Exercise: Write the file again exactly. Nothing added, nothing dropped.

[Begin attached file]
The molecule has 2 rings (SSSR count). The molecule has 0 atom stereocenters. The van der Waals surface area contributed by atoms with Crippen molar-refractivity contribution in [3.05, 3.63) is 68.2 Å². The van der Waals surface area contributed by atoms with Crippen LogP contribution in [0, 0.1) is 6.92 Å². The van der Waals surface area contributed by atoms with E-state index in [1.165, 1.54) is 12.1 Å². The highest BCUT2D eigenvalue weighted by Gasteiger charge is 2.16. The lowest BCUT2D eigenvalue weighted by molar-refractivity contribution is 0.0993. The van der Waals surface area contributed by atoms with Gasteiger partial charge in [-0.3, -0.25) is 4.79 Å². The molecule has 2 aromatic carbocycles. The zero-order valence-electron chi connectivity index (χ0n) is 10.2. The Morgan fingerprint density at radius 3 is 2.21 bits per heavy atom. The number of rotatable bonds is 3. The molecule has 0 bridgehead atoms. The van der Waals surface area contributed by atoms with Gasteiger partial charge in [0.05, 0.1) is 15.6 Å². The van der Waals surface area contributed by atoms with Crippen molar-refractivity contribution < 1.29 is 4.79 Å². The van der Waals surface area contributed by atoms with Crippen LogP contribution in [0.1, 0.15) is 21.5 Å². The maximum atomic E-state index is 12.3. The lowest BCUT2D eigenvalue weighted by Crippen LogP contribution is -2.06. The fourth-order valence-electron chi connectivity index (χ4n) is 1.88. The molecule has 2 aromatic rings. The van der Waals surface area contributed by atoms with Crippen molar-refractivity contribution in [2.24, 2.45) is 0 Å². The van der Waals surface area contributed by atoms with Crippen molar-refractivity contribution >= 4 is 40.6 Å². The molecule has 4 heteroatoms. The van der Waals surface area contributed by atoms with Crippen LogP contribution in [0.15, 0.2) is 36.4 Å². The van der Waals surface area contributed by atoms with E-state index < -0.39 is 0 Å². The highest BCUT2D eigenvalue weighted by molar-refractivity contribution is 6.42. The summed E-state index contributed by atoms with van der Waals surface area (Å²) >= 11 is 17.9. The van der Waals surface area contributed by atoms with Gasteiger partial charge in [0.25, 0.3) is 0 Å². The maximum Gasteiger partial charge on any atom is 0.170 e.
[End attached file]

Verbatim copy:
The molecule has 2 rings (SSSR count). The molecule has 0 atom stereocenters. The van der Waals surface area contributed by atoms with Crippen molar-refractivity contribution in [3.05, 3.63) is 68.2 Å². The van der Waals surface area contributed by atoms with Crippen LogP contribution in [0, 0.1) is 6.92 Å². The van der Waals surface area contributed by atoms with E-state index in [1.165, 1.54) is 12.1 Å². The highest BCUT2D eigenvalue weighted by Gasteiger charge is 2.16. The lowest BCUT2D eigenvalue weighted by molar-refractivity contribution is 0.0993. The van der Waals surface area contributed by atoms with Gasteiger partial charge in [-0.3, -0.25) is 4.79 Å². The molecule has 2 aromatic carbocycles. The zero-order valence-electron chi connectivity index (χ0n) is 10.2. The Morgan fingerprint density at radius 3 is 2.21 bits per heavy atom. The number of rotatable bonds is 3. The molecule has 0 bridgehead atoms. The van der Waals surface area contributed by atoms with Gasteiger partial charge in [0.05, 0.1) is 15.6 Å². The van der Waals surface area contributed by atoms with Crippen molar-refractivity contribution < 1.29 is 4.79 Å². The van der Waals surface area contributed by atoms with Crippen LogP contribution in [0.1, 0.15) is 21.5 Å². The maximum atomic E-state index is 12.3. The lowest BCUT2D eigenvalue weighted by Crippen LogP contribution is -2.06. The fourth-order valence-electron chi connectivity index (χ4n) is 1.88. The molecule has 2 aromatic rings. The van der Waals surface area contributed by atoms with Crippen molar-refractivity contribution in [2.24, 2.45) is 0 Å². The van der Waals surface area contributed by atoms with Crippen molar-refractivity contribution >= 4 is 40.6 Å². The molecule has 4 heteroatoms. The van der Waals surface area contributed by atoms with Crippen LogP contribution in [0.15, 0.2) is 36.4 Å². The van der Waals surface area contributed by atoms with E-state index < -0.39 is 0 Å². The highest BCUT2D eigenvalue weighted by molar-refractivity contribution is 6.42. The summed E-state index contributed by atoms with van der Waals surface area (Å²) >= 11 is 17.9. The van der Waals surface area contributed by atoms with Gasteiger partial charge in [0.25, 0.3) is 0 Å². The maximum Gasteiger partial charge on any atom is 0.170 e.